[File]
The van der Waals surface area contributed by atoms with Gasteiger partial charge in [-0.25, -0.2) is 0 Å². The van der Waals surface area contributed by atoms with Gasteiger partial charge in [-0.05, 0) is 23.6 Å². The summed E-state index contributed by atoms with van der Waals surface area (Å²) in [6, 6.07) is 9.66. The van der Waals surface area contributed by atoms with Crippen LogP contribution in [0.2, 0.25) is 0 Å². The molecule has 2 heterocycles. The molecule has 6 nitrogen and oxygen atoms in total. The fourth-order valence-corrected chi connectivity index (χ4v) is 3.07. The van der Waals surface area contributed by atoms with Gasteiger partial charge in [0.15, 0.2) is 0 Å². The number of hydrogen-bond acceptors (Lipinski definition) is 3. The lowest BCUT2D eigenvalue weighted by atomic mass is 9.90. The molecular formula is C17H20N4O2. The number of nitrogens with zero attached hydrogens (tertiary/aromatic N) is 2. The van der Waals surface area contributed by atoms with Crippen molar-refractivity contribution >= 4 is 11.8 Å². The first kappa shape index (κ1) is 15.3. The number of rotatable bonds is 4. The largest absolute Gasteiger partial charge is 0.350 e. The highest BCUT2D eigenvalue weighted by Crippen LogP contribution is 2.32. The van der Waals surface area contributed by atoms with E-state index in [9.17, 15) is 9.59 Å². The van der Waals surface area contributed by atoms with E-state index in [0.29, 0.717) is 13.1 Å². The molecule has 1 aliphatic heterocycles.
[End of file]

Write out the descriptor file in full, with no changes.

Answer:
The van der Waals surface area contributed by atoms with Gasteiger partial charge in [-0.25, -0.2) is 0 Å². The van der Waals surface area contributed by atoms with Gasteiger partial charge in [-0.05, 0) is 23.6 Å². The summed E-state index contributed by atoms with van der Waals surface area (Å²) in [6, 6.07) is 9.66. The van der Waals surface area contributed by atoms with Crippen LogP contribution in [0.2, 0.25) is 0 Å². The molecule has 2 heterocycles. The molecule has 6 nitrogen and oxygen atoms in total. The fourth-order valence-corrected chi connectivity index (χ4v) is 3.07. The van der Waals surface area contributed by atoms with Gasteiger partial charge in [0.15, 0.2) is 0 Å². The number of hydrogen-bond acceptors (Lipinski definition) is 3. The lowest BCUT2D eigenvalue weighted by atomic mass is 9.90. The molecular formula is C17H20N4O2. The number of nitrogens with zero attached hydrogens (tertiary/aromatic N) is 2. The van der Waals surface area contributed by atoms with Crippen molar-refractivity contribution >= 4 is 11.8 Å². The first kappa shape index (κ1) is 15.3. The number of rotatable bonds is 4. The largest absolute Gasteiger partial charge is 0.350 e. The highest BCUT2D eigenvalue weighted by Crippen LogP contribution is 2.32. The van der Waals surface area contributed by atoms with E-state index in [9.17, 15) is 9.59 Å². The van der Waals surface area contributed by atoms with E-state index in [0.29, 0.717) is 13.1 Å². The molecule has 1 aliphatic heterocycles.